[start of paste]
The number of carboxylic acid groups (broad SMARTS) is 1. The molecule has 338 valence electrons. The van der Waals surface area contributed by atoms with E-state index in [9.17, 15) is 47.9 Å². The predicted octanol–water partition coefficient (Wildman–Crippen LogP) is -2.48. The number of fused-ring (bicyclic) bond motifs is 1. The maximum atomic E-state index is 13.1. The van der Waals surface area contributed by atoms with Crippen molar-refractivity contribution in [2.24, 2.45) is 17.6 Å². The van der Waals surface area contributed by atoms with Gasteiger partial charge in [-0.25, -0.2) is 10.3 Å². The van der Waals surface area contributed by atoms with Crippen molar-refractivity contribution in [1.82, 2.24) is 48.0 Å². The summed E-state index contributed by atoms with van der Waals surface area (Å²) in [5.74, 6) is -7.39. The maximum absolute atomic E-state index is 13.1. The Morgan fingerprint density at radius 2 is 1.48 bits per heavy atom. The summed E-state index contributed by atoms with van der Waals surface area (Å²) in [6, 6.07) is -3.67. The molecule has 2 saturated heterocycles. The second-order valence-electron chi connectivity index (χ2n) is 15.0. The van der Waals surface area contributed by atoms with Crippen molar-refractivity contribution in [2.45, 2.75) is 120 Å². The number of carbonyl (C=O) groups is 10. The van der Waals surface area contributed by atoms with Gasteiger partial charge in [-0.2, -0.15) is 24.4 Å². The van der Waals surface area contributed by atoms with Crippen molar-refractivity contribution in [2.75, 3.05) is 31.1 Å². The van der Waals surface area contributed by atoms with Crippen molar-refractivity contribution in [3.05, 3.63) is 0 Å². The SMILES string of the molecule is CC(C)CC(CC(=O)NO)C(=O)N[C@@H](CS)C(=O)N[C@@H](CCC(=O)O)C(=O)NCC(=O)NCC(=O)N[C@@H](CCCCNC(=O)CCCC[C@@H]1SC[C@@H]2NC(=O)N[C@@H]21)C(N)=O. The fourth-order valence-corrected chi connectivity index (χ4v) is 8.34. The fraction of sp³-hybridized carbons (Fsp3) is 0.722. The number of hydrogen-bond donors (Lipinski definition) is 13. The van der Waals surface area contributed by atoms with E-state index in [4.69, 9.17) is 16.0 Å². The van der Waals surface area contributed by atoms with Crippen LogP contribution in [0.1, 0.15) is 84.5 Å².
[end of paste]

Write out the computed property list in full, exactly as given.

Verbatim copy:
The number of carboxylic acid groups (broad SMARTS) is 1. The molecule has 338 valence electrons. The van der Waals surface area contributed by atoms with E-state index in [9.17, 15) is 47.9 Å². The predicted octanol–water partition coefficient (Wildman–Crippen LogP) is -2.48. The number of fused-ring (bicyclic) bond motifs is 1. The maximum atomic E-state index is 13.1. The van der Waals surface area contributed by atoms with Crippen molar-refractivity contribution in [2.24, 2.45) is 17.6 Å². The van der Waals surface area contributed by atoms with Gasteiger partial charge in [-0.25, -0.2) is 10.3 Å². The van der Waals surface area contributed by atoms with Crippen molar-refractivity contribution in [1.82, 2.24) is 48.0 Å². The summed E-state index contributed by atoms with van der Waals surface area (Å²) in [5.74, 6) is -7.39. The maximum absolute atomic E-state index is 13.1. The Morgan fingerprint density at radius 2 is 1.48 bits per heavy atom. The summed E-state index contributed by atoms with van der Waals surface area (Å²) in [6, 6.07) is -3.67. The molecule has 2 saturated heterocycles. The second-order valence-electron chi connectivity index (χ2n) is 15.0. The van der Waals surface area contributed by atoms with Crippen molar-refractivity contribution in [2.45, 2.75) is 120 Å². The number of carbonyl (C=O) groups is 10. The van der Waals surface area contributed by atoms with Gasteiger partial charge in [-0.2, -0.15) is 24.4 Å². The van der Waals surface area contributed by atoms with Crippen molar-refractivity contribution in [2.75, 3.05) is 31.1 Å². The van der Waals surface area contributed by atoms with Crippen molar-refractivity contribution in [3.05, 3.63) is 0 Å². The SMILES string of the molecule is CC(C)CC(CC(=O)NO)C(=O)N[C@@H](CS)C(=O)N[C@@H](CCC(=O)O)C(=O)NCC(=O)NCC(=O)N[C@@H](CCCCNC(=O)CCCC[C@@H]1SC[C@@H]2NC(=O)N[C@@H]21)C(N)=O. The fourth-order valence-corrected chi connectivity index (χ4v) is 8.34. The fraction of sp³-hybridized carbons (Fsp3) is 0.722. The number of hydrogen-bond donors (Lipinski definition) is 13. The van der Waals surface area contributed by atoms with E-state index in [4.69, 9.17) is 16.0 Å². The van der Waals surface area contributed by atoms with Crippen LogP contribution in [0.1, 0.15) is 84.5 Å².